This is what the two representatives of the "Jewish Underground", as the author calls them, tell Jan Karski about all this, naturally in succinct summary. This is what his report later tells Karski about, what Karski tells him - as I have already pointed out - in London and in Washington. I could quote again from "The Secret State" or Karski's statements from the film, but an attentive reader can, after all, turn to them himself. And read the description of the harrowing meeting with Arthur Shmuel Zygielbojm, to whom he relayed the words of Leon Feiner: "you will tell the Jewish leaders to make contact with the prominent leaders of England and America and with the most important institutions in those countries. That they demand guarantees that action will be taken to save the Jewish people. To enforce such declarations, let them undertake hunger strikes in public places. Let them refuse food and drink. Let them die a slow death in front of the world. Perhaps this will speak to the conscience of humanity...". (Jan Karski, "The Secret State")

Why is no one now citing Jan Karski, although he is an absolutely unquestionable authority on the subject? Important prizes and foundations are named after him, he is the hero of educational programmes, the patron of schools. He is present in monuments, murals and benches. So what, one would like to say. No one questions his credibility, including those of us contemporary scholars who promote a completely different narrative. But the truth about his report and its fate does not make it into the mainstream, which is dominated by the rhetoric of Polish inaction and even Polish complicity in the German plans for the total destruction of the Jewish nation. The attitude of the Allies towards his report is not the subject of academic sessions and international conferences. The escape of the leaders of the time from responsibility has not become a topic of deliberation and discussion. Karski is a recipient of the highest Polish and American honours, he was posthumously promoted to general rank, but his voice did not enter the social and the political arena. He did not speak to his contemporaries or to us.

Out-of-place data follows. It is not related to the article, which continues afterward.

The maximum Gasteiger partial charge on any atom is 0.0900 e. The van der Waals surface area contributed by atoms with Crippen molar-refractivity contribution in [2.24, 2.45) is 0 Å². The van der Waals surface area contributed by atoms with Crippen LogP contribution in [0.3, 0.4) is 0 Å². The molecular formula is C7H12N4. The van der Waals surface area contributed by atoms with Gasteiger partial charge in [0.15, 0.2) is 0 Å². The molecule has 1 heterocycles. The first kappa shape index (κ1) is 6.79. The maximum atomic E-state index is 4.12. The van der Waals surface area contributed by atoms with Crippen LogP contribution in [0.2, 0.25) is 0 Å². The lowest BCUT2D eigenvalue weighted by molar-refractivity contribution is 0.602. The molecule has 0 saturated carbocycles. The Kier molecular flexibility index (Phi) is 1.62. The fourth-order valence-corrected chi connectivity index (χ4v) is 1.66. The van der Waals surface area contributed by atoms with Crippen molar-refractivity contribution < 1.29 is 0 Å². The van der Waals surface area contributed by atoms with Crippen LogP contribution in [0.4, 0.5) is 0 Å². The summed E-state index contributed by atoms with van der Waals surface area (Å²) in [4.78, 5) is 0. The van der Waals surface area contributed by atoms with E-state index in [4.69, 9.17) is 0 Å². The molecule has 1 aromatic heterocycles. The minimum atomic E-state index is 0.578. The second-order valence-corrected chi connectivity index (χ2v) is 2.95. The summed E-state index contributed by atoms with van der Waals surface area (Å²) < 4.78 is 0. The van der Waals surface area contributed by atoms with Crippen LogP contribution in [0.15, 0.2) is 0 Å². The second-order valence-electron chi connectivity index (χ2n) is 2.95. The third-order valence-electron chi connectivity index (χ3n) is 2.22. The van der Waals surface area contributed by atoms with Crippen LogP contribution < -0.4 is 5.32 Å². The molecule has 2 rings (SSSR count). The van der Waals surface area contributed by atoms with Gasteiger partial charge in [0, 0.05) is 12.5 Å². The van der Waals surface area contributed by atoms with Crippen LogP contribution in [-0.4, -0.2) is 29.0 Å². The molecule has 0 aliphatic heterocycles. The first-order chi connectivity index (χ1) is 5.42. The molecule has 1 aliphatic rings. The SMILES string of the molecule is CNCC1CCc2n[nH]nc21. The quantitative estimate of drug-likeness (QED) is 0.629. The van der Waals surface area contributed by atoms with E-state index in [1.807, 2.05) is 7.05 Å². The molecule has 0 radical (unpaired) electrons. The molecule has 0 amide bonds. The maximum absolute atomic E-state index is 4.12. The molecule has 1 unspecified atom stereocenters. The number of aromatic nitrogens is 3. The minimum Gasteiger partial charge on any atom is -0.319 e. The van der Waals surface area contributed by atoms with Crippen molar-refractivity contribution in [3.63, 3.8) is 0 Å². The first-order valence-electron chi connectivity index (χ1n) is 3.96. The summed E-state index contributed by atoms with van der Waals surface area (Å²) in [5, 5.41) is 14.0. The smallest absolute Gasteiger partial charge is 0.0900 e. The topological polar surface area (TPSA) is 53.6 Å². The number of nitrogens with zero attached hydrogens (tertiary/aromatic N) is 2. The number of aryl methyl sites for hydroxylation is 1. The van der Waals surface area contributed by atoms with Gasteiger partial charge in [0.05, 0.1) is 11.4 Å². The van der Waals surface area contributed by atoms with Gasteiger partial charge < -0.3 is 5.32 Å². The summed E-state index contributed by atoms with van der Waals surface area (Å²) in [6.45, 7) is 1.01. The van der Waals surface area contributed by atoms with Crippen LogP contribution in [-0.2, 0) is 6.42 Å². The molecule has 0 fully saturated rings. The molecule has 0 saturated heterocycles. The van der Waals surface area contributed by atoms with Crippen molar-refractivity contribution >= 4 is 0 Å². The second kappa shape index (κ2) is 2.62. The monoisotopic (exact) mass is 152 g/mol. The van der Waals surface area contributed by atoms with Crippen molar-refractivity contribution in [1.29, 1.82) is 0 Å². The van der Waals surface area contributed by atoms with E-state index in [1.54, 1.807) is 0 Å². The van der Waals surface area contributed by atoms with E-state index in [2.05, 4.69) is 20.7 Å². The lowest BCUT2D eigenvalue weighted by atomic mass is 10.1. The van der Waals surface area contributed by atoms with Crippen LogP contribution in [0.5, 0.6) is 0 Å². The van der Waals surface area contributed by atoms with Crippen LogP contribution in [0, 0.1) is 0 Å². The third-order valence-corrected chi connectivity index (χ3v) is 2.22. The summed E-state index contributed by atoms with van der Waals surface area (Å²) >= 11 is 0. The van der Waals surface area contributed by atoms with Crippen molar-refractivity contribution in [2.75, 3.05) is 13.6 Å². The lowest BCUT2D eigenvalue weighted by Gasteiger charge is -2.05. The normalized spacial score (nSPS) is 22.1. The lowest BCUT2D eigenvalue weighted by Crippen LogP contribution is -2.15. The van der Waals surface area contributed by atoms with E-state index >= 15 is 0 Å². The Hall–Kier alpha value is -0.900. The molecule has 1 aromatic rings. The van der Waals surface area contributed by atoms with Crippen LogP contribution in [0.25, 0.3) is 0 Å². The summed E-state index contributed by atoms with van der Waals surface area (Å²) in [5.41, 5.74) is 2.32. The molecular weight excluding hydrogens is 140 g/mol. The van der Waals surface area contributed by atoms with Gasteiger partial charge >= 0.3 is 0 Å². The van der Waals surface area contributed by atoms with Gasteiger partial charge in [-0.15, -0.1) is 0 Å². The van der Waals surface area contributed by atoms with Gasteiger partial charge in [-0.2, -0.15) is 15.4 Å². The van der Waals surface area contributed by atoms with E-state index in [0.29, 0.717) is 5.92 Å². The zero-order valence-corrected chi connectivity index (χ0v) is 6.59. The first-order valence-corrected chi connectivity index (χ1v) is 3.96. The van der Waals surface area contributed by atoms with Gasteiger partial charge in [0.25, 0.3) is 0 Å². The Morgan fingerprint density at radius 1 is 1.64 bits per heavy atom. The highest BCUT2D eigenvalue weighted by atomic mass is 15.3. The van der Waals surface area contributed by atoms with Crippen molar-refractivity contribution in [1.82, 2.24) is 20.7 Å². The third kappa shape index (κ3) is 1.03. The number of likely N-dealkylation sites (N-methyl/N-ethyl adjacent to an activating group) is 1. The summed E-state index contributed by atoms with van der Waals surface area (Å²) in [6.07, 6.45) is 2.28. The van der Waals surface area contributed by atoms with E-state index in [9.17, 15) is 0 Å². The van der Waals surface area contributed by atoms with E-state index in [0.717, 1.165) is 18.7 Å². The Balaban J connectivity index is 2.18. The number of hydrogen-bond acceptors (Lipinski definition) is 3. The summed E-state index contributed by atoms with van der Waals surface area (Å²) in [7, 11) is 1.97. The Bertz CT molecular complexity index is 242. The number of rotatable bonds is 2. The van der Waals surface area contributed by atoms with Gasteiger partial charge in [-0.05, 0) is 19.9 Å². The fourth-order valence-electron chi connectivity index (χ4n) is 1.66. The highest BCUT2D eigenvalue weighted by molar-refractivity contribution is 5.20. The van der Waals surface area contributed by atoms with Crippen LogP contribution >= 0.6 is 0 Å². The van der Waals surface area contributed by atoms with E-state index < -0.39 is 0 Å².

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I am not writing this in contradiction to the March of Remembrance; on the contrary, I am writing with the hope that among the young people eagerly distributing ribbons with the names of the murdered among the participants there will also be people who are interested in the most profound content of this date and this event, that they will try to get to know Jan Karski's mission, and that they will undertake new topics of research, as there seems to be no shortage of material in the archives. And after 80 years one can even count on the opening of most of them, perhaps even the British ones, or at least demand it.

And Jan Karski himself is worth getting to know more closely, as it is rare to find a personality with such a consistent life, in which words and deeds do not clash. To the end of his life he remained faithful to the values in which he had grown up: "I was and am a Sodalis Marianus", he said in about 1993, invited by groups of rescued Jews who wanted to honour the Righteous among the Nations in his person. I was at that meeting and I still remember his emotional but strong voice and the impression he made with this confession of his Catholic affiliation, to the Marian Sodality, ridiculed and reviled not only by the communists.

In conclusion, however, I would like to take up a completely different thread and ask for the unfulfilled for years mundane and modest matter of marking the access to the Museum-German extermination camp in Treblinka, where the Jews of Warsaw - and not only Warsaw - died. I applied for this a dozen or so years ago and having achieved nothing, I let it go. But the matter remains, because - completely unlike in Krakow, where you can see directions to the Auschwitz Museum right from the train station - there is nothing to be hoped for in Warsaw. What would be the problem if such a "signpost", a map - with a queer code - was already at the Umschlagplatz Monument? Has anyone seen it perhaps?

Years pass, more and more people visit the Treblinka Museum, prayers are also held there - but for any Warsaw Council, any national or local road authorities, any branch of the Institute of National Remembrance (IPN) or any other memorial structure - nothing and nobody. Anyway, what am I talking about: whoever has visited the Treblinka Museum, raise your hand. And who has seen any signposts along the way?

– Barbara Sułek-Kowalska

TVP WEEKLY. Editorial team and jornalists

– Translated by Tomasz Krzyżanowski
Main photo: Last year's March of Remembrance took place on the 80th anniversary of the liquidation of the Warsaw Ghetto. Photo by Andrzej Hulimka / Forum